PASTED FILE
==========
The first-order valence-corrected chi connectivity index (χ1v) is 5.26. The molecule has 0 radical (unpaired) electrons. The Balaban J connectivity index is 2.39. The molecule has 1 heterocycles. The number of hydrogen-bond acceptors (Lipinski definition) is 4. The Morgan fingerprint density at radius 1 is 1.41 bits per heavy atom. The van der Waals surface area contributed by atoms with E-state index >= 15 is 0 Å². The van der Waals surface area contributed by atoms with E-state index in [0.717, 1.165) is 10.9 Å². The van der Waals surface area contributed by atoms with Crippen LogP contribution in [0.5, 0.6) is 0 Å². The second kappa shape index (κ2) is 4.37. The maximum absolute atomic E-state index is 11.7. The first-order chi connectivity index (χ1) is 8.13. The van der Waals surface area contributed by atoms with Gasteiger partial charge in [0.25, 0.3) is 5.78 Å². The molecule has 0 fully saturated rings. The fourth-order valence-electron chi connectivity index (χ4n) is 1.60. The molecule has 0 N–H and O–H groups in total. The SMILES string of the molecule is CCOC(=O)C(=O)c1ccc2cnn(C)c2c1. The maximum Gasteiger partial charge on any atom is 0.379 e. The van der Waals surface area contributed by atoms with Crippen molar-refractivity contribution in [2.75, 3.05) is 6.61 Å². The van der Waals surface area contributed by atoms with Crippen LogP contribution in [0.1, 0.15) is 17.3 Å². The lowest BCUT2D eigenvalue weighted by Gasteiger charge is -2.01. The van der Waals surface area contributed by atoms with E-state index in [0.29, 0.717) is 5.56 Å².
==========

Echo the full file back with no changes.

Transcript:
The first-order valence-corrected chi connectivity index (χ1v) is 5.26. The molecule has 0 radical (unpaired) electrons. The Balaban J connectivity index is 2.39. The molecule has 1 heterocycles. The number of hydrogen-bond acceptors (Lipinski definition) is 4. The Morgan fingerprint density at radius 1 is 1.41 bits per heavy atom. The van der Waals surface area contributed by atoms with E-state index >= 15 is 0 Å². The van der Waals surface area contributed by atoms with E-state index in [0.717, 1.165) is 10.9 Å². The van der Waals surface area contributed by atoms with Crippen LogP contribution in [0.5, 0.6) is 0 Å². The second kappa shape index (κ2) is 4.37. The maximum absolute atomic E-state index is 11.7. The first-order chi connectivity index (χ1) is 8.13. The van der Waals surface area contributed by atoms with Gasteiger partial charge in [0.25, 0.3) is 5.78 Å². The molecule has 0 fully saturated rings. The fourth-order valence-electron chi connectivity index (χ4n) is 1.60. The molecule has 0 N–H and O–H groups in total. The SMILES string of the molecule is CCOC(=O)C(=O)c1ccc2cnn(C)c2c1. The maximum Gasteiger partial charge on any atom is 0.379 e. The van der Waals surface area contributed by atoms with Crippen molar-refractivity contribution in [2.75, 3.05) is 6.61 Å². The van der Waals surface area contributed by atoms with Crippen LogP contribution in [0.1, 0.15) is 17.3 Å². The lowest BCUT2D eigenvalue weighted by Gasteiger charge is -2.01. The van der Waals surface area contributed by atoms with E-state index in [0.29, 0.717) is 5.56 Å².